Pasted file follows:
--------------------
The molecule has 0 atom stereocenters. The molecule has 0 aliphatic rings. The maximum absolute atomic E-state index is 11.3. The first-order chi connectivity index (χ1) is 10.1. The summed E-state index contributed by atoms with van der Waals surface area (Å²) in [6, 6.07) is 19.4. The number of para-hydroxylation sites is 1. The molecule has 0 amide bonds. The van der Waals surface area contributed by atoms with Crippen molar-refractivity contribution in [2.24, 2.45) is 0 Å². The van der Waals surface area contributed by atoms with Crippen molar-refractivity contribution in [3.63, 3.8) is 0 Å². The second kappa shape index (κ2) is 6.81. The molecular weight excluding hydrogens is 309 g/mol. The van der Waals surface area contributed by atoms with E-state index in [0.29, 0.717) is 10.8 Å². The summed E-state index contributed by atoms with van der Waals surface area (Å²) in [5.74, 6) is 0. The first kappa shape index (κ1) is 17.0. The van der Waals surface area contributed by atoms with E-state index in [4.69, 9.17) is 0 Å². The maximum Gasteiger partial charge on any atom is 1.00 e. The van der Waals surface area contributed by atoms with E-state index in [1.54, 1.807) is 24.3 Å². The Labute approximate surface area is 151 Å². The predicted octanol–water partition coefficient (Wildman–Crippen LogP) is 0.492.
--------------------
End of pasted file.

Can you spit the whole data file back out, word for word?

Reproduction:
The molecule has 0 atom stereocenters. The molecule has 0 aliphatic rings. The maximum absolute atomic E-state index is 11.3. The first-order chi connectivity index (χ1) is 10.1. The summed E-state index contributed by atoms with van der Waals surface area (Å²) in [6, 6.07) is 19.4. The number of para-hydroxylation sites is 1. The molecule has 0 amide bonds. The van der Waals surface area contributed by atoms with Crippen molar-refractivity contribution in [2.24, 2.45) is 0 Å². The van der Waals surface area contributed by atoms with Crippen molar-refractivity contribution in [3.63, 3.8) is 0 Å². The second kappa shape index (κ2) is 6.81. The molecular weight excluding hydrogens is 309 g/mol. The van der Waals surface area contributed by atoms with E-state index in [0.29, 0.717) is 10.8 Å². The summed E-state index contributed by atoms with van der Waals surface area (Å²) in [5.74, 6) is 0. The first kappa shape index (κ1) is 17.0. The van der Waals surface area contributed by atoms with E-state index in [4.69, 9.17) is 0 Å². The maximum Gasteiger partial charge on any atom is 1.00 e. The van der Waals surface area contributed by atoms with E-state index in [1.54, 1.807) is 24.3 Å². The Labute approximate surface area is 151 Å². The predicted octanol–water partition coefficient (Wildman–Crippen LogP) is 0.492.